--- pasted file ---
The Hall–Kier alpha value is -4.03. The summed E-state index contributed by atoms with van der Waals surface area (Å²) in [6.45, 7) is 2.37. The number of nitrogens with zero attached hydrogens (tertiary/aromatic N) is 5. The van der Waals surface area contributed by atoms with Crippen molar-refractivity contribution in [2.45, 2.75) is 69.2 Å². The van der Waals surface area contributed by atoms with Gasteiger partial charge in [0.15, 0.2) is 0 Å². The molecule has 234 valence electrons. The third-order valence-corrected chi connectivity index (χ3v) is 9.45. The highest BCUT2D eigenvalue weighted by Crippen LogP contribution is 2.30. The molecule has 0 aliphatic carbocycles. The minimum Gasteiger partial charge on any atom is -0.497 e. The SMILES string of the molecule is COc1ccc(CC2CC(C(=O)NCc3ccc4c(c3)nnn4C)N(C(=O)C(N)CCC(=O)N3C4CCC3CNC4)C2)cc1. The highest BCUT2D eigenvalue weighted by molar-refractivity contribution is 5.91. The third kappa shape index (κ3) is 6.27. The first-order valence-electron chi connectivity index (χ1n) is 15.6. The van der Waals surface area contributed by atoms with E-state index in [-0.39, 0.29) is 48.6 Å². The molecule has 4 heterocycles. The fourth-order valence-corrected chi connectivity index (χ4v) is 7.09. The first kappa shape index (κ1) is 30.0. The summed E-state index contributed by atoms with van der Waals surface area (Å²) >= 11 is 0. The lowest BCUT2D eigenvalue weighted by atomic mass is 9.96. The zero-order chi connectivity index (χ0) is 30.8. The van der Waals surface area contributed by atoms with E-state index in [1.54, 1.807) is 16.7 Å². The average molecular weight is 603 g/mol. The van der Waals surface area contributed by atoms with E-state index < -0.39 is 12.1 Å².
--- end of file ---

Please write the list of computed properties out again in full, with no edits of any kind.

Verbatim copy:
The Hall–Kier alpha value is -4.03. The summed E-state index contributed by atoms with van der Waals surface area (Å²) in [6.45, 7) is 2.37. The number of nitrogens with zero attached hydrogens (tertiary/aromatic N) is 5. The van der Waals surface area contributed by atoms with Crippen molar-refractivity contribution in [2.45, 2.75) is 69.2 Å². The van der Waals surface area contributed by atoms with Gasteiger partial charge in [0.15, 0.2) is 0 Å². The molecule has 234 valence electrons. The third-order valence-corrected chi connectivity index (χ3v) is 9.45. The highest BCUT2D eigenvalue weighted by Crippen LogP contribution is 2.30. The molecule has 0 aliphatic carbocycles. The minimum Gasteiger partial charge on any atom is -0.497 e. The SMILES string of the molecule is COc1ccc(CC2CC(C(=O)NCc3ccc4c(c3)nnn4C)N(C(=O)C(N)CCC(=O)N3C4CCC3CNC4)C2)cc1. The highest BCUT2D eigenvalue weighted by molar-refractivity contribution is 5.91. The third kappa shape index (κ3) is 6.27. The first-order valence-electron chi connectivity index (χ1n) is 15.6. The van der Waals surface area contributed by atoms with E-state index in [-0.39, 0.29) is 48.6 Å². The molecule has 4 heterocycles. The fourth-order valence-corrected chi connectivity index (χ4v) is 7.09. The first kappa shape index (κ1) is 30.0. The summed E-state index contributed by atoms with van der Waals surface area (Å²) >= 11 is 0. The lowest BCUT2D eigenvalue weighted by atomic mass is 9.96. The zero-order chi connectivity index (χ0) is 30.8. The van der Waals surface area contributed by atoms with E-state index in [1.54, 1.807) is 16.7 Å². The average molecular weight is 603 g/mol. The van der Waals surface area contributed by atoms with E-state index < -0.39 is 12.1 Å².